Senior Manager  G
Joined: 18 Jun 2016
Posts: 262
Location: India
GMAT 1: 720 Q50 V38 GMAT 2: 750 Q49 V42 GPA: 4
WE: General Management (Other)

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I think this is a poor-quality question and I agree with explanation. Because there is no shorter way to solve this question.
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Manager  B
Joined: 02 Nov 2015
Posts: 163
GMAT 1: 640 Q49 V29 ### Show Tags

seeing the question stem I understand that its simply adding the individual digits of each number. so option E yields 32 which is the highest.
Intern  B
Joined: 21 May 2015
Posts: 15

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rayzha wrote:
Is there a shortcut to do this? It's not hard to add up all the options manually..

Yes, these type of problems are called digit sum. The shortest way is to find out the remainder when divided by 9.
This should give the answer.

Cheers!
Manager  G
Joined: 12 Jun 2016
Posts: 214
Location: India
WE: Sales (Telecommunications)

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1
Hello umg,

I too had the same concern. I did some digging on this and found some interesting properties. You too may find them useful.

Sum of individual sums of a number is called Digit sum or Beejank (in Vedic maths). One shortcut to quickly arrive at the digit sum is to simply ignore 9's. Let me take the first option - 94123. The Digit sum is - 9 + 4 + 1 + 2 + 3 = 1 (Simply strike out the digit 9 or the numbers that add up to 9. You can try it on others options and find that this holds true.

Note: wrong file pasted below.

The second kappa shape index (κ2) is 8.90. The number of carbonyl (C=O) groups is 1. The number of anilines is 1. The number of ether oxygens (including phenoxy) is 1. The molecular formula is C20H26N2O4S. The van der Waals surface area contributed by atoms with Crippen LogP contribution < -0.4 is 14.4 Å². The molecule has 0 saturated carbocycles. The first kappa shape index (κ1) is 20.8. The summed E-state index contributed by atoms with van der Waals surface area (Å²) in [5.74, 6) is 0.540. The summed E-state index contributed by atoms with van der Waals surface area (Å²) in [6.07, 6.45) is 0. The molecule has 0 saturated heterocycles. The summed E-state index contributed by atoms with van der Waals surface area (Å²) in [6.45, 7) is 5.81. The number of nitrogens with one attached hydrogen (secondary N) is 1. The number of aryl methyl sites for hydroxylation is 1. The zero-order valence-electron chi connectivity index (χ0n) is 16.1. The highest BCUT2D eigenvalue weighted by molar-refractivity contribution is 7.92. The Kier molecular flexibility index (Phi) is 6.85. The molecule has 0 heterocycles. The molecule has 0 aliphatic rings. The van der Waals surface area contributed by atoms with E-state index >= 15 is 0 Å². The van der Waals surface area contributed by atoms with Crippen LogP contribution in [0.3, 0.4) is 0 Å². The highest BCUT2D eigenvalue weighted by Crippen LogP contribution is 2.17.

While I was at it, I also discovered that digit-sum/Beejank can be used to quickly check if the addition/multiplications done are correct. There are a lot of links that explain this approach. One such link is - http://www.quickermaths.com/checking-of ... out-nines/

umg wrote:
I think this is a poor-quality question and I agree with explanation. Because there is no shorter way to solve this question.

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Manager  B
Joined: 15 Sep 2016
Posts: 72
Location: Pakistan
Concentration: Finance, Technology
Schools: CBS '20
GMAT 1: 640 Q43 V35 ### Show Tags

I solved the question using simple addition. I don't know the probability of this question showing up on the GMAT exam. but thanks to susheelh and his method:

susheelh wrote:

While I was at it, I also discovered that digit-sum/Beejank can be used to quickly check if the addition/multiplications done are correct. There are a lot of links that explain this approach. One such link is - http://www.quickermaths.com/checking-of ... -out-nines

I could solve the question in a minute or a few seconds less.
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Director  P
Joined: 04 Sep 2015
Posts: 556
Location: India
WE: Information Technology (Computer Software)

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A. 94123
B. 91964
C. 64678
D. 62355
E. 45689

Hi,Only way to solve is to add up? D01-11   [#permalink] 21 Aug 2018, 10:45